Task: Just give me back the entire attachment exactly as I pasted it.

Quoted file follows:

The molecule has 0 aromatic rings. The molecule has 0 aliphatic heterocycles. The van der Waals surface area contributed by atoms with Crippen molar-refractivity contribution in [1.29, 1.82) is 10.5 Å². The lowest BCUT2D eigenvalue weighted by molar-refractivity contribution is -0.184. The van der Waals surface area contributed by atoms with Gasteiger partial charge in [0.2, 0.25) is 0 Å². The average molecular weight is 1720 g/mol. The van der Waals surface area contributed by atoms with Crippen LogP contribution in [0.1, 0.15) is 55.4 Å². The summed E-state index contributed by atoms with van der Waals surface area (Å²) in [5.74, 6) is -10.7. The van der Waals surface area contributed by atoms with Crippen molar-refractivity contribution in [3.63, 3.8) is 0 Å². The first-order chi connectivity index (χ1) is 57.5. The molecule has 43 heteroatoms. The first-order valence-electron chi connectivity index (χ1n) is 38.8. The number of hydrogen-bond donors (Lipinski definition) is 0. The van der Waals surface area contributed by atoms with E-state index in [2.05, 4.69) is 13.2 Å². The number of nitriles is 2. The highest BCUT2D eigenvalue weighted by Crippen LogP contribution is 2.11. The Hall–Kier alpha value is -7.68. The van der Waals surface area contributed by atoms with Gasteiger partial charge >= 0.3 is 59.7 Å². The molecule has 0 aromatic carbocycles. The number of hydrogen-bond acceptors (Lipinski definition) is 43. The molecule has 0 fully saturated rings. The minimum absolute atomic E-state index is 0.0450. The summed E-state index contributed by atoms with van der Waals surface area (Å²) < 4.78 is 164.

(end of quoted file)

The molecule has 0 aromatic rings. The molecule has 0 aliphatic heterocycles. The van der Waals surface area contributed by atoms with Crippen molar-refractivity contribution in [1.29, 1.82) is 10.5 Å². The lowest BCUT2D eigenvalue weighted by molar-refractivity contribution is -0.184. The van der Waals surface area contributed by atoms with Gasteiger partial charge in [0.2, 0.25) is 0 Å². The average molecular weight is 1720 g/mol. The van der Waals surface area contributed by atoms with Crippen LogP contribution in [0.1, 0.15) is 55.4 Å². The summed E-state index contributed by atoms with van der Waals surface area (Å²) in [5.74, 6) is -10.7. The van der Waals surface area contributed by atoms with Crippen molar-refractivity contribution in [3.63, 3.8) is 0 Å². The first-order chi connectivity index (χ1) is 57.5. The molecule has 43 heteroatoms. The first-order valence-electron chi connectivity index (χ1n) is 38.8. The number of hydrogen-bond donors (Lipinski definition) is 0. The van der Waals surface area contributed by atoms with E-state index in [2.05, 4.69) is 13.2 Å². The number of nitriles is 2. The highest BCUT2D eigenvalue weighted by Crippen LogP contribution is 2.11. The Hall–Kier alpha value is -7.68. The van der Waals surface area contributed by atoms with Gasteiger partial charge >= 0.3 is 59.7 Å². The molecule has 0 aromatic carbocycles. The number of hydrogen-bond acceptors (Lipinski definition) is 43. The molecule has 0 fully saturated rings. The minimum absolute atomic E-state index is 0.0450. The summed E-state index contributed by atoms with van der Waals surface area (Å²) < 4.78 is 164.